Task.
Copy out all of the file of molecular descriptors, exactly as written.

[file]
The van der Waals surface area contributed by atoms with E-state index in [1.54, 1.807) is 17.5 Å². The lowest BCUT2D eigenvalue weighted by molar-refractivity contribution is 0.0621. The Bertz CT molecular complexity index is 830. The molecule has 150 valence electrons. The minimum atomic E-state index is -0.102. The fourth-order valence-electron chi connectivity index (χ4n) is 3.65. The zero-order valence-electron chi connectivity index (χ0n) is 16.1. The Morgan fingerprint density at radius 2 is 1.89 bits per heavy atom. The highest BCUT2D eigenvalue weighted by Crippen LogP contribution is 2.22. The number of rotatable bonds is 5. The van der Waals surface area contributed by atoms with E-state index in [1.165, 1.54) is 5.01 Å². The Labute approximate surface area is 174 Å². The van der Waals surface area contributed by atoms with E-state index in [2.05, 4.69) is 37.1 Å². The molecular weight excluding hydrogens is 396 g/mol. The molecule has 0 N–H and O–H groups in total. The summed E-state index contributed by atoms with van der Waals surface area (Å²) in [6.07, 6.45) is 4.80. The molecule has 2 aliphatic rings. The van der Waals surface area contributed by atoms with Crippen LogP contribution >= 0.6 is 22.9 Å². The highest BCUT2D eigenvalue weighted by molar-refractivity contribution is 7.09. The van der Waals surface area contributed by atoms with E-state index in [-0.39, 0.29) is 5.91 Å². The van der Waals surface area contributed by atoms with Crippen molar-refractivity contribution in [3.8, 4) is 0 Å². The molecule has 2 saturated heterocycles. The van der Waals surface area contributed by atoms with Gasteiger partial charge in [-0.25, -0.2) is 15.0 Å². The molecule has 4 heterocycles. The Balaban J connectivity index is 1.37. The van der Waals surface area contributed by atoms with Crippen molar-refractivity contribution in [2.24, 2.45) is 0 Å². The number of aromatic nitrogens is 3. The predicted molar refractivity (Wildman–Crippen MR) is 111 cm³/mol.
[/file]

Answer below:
The van der Waals surface area contributed by atoms with E-state index in [1.54, 1.807) is 17.5 Å². The lowest BCUT2D eigenvalue weighted by molar-refractivity contribution is 0.0621. The Bertz CT molecular complexity index is 830. The molecule has 150 valence electrons. The minimum atomic E-state index is -0.102. The fourth-order valence-electron chi connectivity index (χ4n) is 3.65. The zero-order valence-electron chi connectivity index (χ0n) is 16.1. The Morgan fingerprint density at radius 2 is 1.89 bits per heavy atom. The highest BCUT2D eigenvalue weighted by Crippen LogP contribution is 2.22. The number of rotatable bonds is 5. The van der Waals surface area contributed by atoms with E-state index in [1.165, 1.54) is 5.01 Å². The Labute approximate surface area is 174 Å². The van der Waals surface area contributed by atoms with E-state index in [2.05, 4.69) is 37.1 Å². The molecular weight excluding hydrogens is 396 g/mol. The molecule has 0 N–H and O–H groups in total. The summed E-state index contributed by atoms with van der Waals surface area (Å²) in [6.07, 6.45) is 4.80. The molecule has 2 aliphatic rings. The van der Waals surface area contributed by atoms with Crippen LogP contribution >= 0.6 is 22.9 Å². The highest BCUT2D eigenvalue weighted by molar-refractivity contribution is 7.09. The van der Waals surface area contributed by atoms with E-state index in [-0.39, 0.29) is 5.91 Å². The van der Waals surface area contributed by atoms with Crippen molar-refractivity contribution in [3.8, 4) is 0 Å². The molecule has 2 saturated heterocycles. The van der Waals surface area contributed by atoms with Gasteiger partial charge in [-0.25, -0.2) is 15.0 Å². The molecule has 4 heterocycles. The Balaban J connectivity index is 1.37. The van der Waals surface area contributed by atoms with Crippen molar-refractivity contribution in [2.24, 2.45) is 0 Å². The number of aromatic nitrogens is 3. The predicted molar refractivity (Wildman–Crippen MR) is 111 cm³/mol.